Research chimps face harsh reality of being stuck in their old habitat.
In 2015 the era of chimp biomedical research was over.
The decision was made by the National Institutes of Health.
And that meant almost 400 chimps would be transferred to a quiet, tranquil oasis – Chimp Haven.
Chimp Haven was founded in 1995.
It is based on these principles and beliefs.
At Chimp Haven we believe we’re not that different, humans and chimpanzees. Chimps have personalities, emotions and relationships, just like us, and we’re on a mission to connect them to the happy healthy lives they deserve.
That’s why we’re providing and promoting personalized care for chimpanzees (most of whom were retired from biomedical research) by helping them, for their remaining years, live a good life – the chimp life.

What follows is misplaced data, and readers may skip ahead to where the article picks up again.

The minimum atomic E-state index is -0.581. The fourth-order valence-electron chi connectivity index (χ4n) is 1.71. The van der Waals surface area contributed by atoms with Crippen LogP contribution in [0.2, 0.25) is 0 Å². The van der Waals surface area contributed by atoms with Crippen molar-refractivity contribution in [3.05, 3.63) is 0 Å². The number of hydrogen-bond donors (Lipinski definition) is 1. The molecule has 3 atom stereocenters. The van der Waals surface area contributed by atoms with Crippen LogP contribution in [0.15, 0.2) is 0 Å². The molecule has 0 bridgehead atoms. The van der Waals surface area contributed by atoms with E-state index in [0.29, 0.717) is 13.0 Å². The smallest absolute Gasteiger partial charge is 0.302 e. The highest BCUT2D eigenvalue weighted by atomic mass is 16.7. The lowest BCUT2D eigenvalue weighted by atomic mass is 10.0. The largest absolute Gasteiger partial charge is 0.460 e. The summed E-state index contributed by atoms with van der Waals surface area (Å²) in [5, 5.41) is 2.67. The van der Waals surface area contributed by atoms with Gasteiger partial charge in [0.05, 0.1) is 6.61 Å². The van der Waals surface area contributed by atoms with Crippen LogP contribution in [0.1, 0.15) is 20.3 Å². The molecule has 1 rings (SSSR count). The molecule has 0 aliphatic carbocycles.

For some chimps life at Chimp Haven is awesome.
“Sarah Anne, a 59-year-old chimpanzee, is famous enough to have her own Wikipedia page. That’s because she was captured from the wild as an infant and raised in the home of a language researcher who taught her to use symbols for words. These days, she lives at Chimp Haven, a wooded sanctuary for former research chimps in Louisiana, along with a new pal named Marie.
“And Marie loves to groom with Sarah, and follows her around and gives her lots of attention. And we’re seeing Sarah play with her and just being much more sociable,” says Amy Fultz, who studies animal behavior and co-founded
in 1995. “At 59, that’s a really cool thing to be able to see and watch.”
But getting to Chimp Haven is not always as easy as it sounds.
More than half – 270 research chimps remain in labs today.
They have chronic health problems that could worsen during a move to Chimp Haven.
So now people have to ponder the fate of the remaining research chimps.